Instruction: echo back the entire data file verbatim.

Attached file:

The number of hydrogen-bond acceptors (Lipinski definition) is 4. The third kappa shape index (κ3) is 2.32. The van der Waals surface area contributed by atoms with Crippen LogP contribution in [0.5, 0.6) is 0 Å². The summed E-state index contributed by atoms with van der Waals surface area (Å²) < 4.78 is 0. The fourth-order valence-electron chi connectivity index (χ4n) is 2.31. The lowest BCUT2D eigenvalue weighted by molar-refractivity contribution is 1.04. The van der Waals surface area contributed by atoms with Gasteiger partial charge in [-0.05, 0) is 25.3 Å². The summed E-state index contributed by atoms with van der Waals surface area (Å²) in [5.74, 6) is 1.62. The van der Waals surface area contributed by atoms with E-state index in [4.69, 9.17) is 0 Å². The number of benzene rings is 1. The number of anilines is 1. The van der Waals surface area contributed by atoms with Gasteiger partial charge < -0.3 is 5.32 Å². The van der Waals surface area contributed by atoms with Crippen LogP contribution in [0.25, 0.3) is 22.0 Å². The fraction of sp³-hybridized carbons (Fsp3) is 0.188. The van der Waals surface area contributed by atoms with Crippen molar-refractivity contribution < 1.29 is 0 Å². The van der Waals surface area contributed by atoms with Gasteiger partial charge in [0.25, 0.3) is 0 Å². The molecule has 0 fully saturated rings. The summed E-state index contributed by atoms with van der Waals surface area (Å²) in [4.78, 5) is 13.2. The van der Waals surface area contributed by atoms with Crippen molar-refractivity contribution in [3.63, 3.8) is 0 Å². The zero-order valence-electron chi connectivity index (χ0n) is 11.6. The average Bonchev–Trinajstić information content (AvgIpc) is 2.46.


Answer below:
The number of hydrogen-bond acceptors (Lipinski definition) is 4. The third kappa shape index (κ3) is 2.32. The van der Waals surface area contributed by atoms with Crippen LogP contribution in [0.5, 0.6) is 0 Å². The summed E-state index contributed by atoms with van der Waals surface area (Å²) < 4.78 is 0. The fourth-order valence-electron chi connectivity index (χ4n) is 2.31. The lowest BCUT2D eigenvalue weighted by molar-refractivity contribution is 1.04. The van der Waals surface area contributed by atoms with Gasteiger partial charge in [-0.05, 0) is 25.3 Å². The summed E-state index contributed by atoms with van der Waals surface area (Å²) in [5.74, 6) is 1.62. The van der Waals surface area contributed by atoms with E-state index in [4.69, 9.17) is 0 Å². The number of benzene rings is 1. The number of anilines is 1. The van der Waals surface area contributed by atoms with Gasteiger partial charge < -0.3 is 5.32 Å². The van der Waals surface area contributed by atoms with Crippen LogP contribution in [0.25, 0.3) is 22.0 Å². The fraction of sp³-hybridized carbons (Fsp3) is 0.188. The van der Waals surface area contributed by atoms with Crippen molar-refractivity contribution < 1.29 is 0 Å². The van der Waals surface area contributed by atoms with Gasteiger partial charge in [0.25, 0.3) is 0 Å². The molecule has 0 fully saturated rings. The summed E-state index contributed by atoms with van der Waals surface area (Å²) in [4.78, 5) is 13.2. The van der Waals surface area contributed by atoms with Crippen molar-refractivity contribution in [3.63, 3.8) is 0 Å². The zero-order valence-electron chi connectivity index (χ0n) is 11.6. The average Bonchev–Trinajstić information content (AvgIpc) is 2.46.